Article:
This image, taken on 27 January 2018 during orbit 17813 by the High Resolution Stereo Camera (HRSC) on ESA’s Mars Express, shows a portion of the Cerberus Fossae system in Elysium Planitia near the Martian equator.
The image was created using data from the nadir channel, the field of view which is aligned perpendicular to the surface of Mars, and the colour channels of the HRSC. The ground resolution is approximately 16 m/pixel and the images are centred at about 159°E/10°N.
The Copernicus Sentinel-2A satellite takes us over the largest island of the Azores: São Miguel. Resting at the intersection of the Eurasian, African and North American tectonic plates, the Azores form a string of volcanic islands in the North Atlantic Ocean, some 1500 km west of mainland Portugal. The nine major islands are divided into three groups, with São Miguel falling into the eastern group.
The archipelago is an autonomous region of Portugal and home to just under 250 000 people. We can see the capital of the region, Ponta Delgada, in the bottom left of the image. The main transport hub of the Azores, João Paulo II de Ponta Delgada International Airport, is clearly visible in the same part of the image. Tourism is an important industry for the islands, with visitors flocking to enjoy the unspoilt beaches and breathtaking landscapes, from the geysers of São Miguel to the natural waterfalls of Flores.
Known locally as the Green Island, São Miguel is the most populous of the islands and amidst the lush foliage, volcanic craters, and freshwater lakes, visitors are spoilt for choice when it comes to visual attractions.
The largest freshwater lake in the Azores, Lagoa das Sete Cidades, can be seen in the top left of the image. It lies in a large volcanic crater and consists of two lakes: Lagoa Azul and Lagoa Verde. On the right of the image we can see Furnas Lake, in the Furnas Valley, famous for its volcanic cones. The volcanic landscape of the island has even influenced local cooking methods. Cozido das Furnas, a stew-type dish, is prepared by lowering a pot filled with meat and vegetables into the hot springs dotted around the valley, and leaving it to cook for around five hours.
The Azores islands are rich in terms of flora and fauna, and are home to a large number of resident and migratory bird populations. Efforts are being made to restore and expand the laurel forests typical of the Macaronesian islands (an area covering the archipelagos of Madeira, Azores, Canary Islands and Cape Verde) as only around 2% of the native laurel forest remains on the islands.
ESA, in collaboration with the French Space Agency, CNES, is organising a symposium on 25 years of progress in radar altimetry, which will be held in Ponta Delgada from 24–29 September. With global sea-level rise a global concern, the symposium will focus on the advances made in our understanding of the open ocean, the cryosphere, and coastal and land processes. The annual meeting of the Ocean Surface Topography Science Team and the International DORIS Service Workshop will also be held in the same week.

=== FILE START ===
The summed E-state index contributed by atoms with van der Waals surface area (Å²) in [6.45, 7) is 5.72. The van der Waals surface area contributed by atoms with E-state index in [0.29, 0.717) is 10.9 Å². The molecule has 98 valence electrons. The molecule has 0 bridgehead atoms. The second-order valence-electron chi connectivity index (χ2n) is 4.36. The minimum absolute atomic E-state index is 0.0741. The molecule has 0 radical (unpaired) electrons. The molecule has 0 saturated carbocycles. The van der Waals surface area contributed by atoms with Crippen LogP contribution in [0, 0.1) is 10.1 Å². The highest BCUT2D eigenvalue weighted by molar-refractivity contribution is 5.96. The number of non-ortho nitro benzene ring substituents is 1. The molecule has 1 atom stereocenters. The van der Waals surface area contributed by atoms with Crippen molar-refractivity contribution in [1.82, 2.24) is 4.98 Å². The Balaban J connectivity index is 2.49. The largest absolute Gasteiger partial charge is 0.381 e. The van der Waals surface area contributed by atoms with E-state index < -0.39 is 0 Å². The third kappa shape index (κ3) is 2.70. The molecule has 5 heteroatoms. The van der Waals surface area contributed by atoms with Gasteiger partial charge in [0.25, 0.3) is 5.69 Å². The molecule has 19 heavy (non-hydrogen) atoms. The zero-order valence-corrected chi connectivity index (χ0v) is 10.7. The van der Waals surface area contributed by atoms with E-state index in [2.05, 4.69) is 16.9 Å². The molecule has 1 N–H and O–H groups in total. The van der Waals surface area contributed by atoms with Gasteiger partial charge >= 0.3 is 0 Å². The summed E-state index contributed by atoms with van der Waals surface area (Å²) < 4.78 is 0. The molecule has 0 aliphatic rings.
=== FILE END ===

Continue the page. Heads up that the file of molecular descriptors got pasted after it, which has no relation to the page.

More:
This image, which was captured on 8 September 2016, is also featured on the Earth from Space video programme.
In the northern constellation of Coma Berenices (Berenice's Hair) lies the impressive Coma Cluster — a structure of over a thousand galaxies bound together by gravity. Many of these galaxies are elliptical types, as is the brighter of the two galaxies dominating this image: NGC 4860 (centre). However, the outskirts of the cluster also host younger spiral galaxies that proudly display their swirling arms. Again, this image shows a wonderful example of such a galaxy in the shape of the beautiful NGC 4858, which can be seen to the left of its bright neighbour and which stands out on account of its unusual, tangled, fiery appearance.
NGC 4858 is special. Rather than being a simple spiral, it is something called a “galaxy aggregate”, which is, just as the name suggests, a central galaxy surrounded by a handful of luminous knots of material that seem to stem from it, extending and tearing away and adding to or altering its overall structure. It is also experiencing an extremely high rate of star formation, possibly triggered by an earlier interaction with another galaxy. As we see it, NGC 4858 is forming stars so frantically that it will use up all of its gas long before it reaches the end of its life. The colour of its bright knots indicates that they are formed of hydrogen, which glows in various shades of bright red as it is energised by the many young, hot stars lurking within.
This scene was captured by the NASA/ESA Hubble Space Telescope’s Wide Field Camera 3 (WFC3), a powerful camera designed to explore the evolution of stars and galaxies in the early Universe.
Week in images
17 - 21 September 2018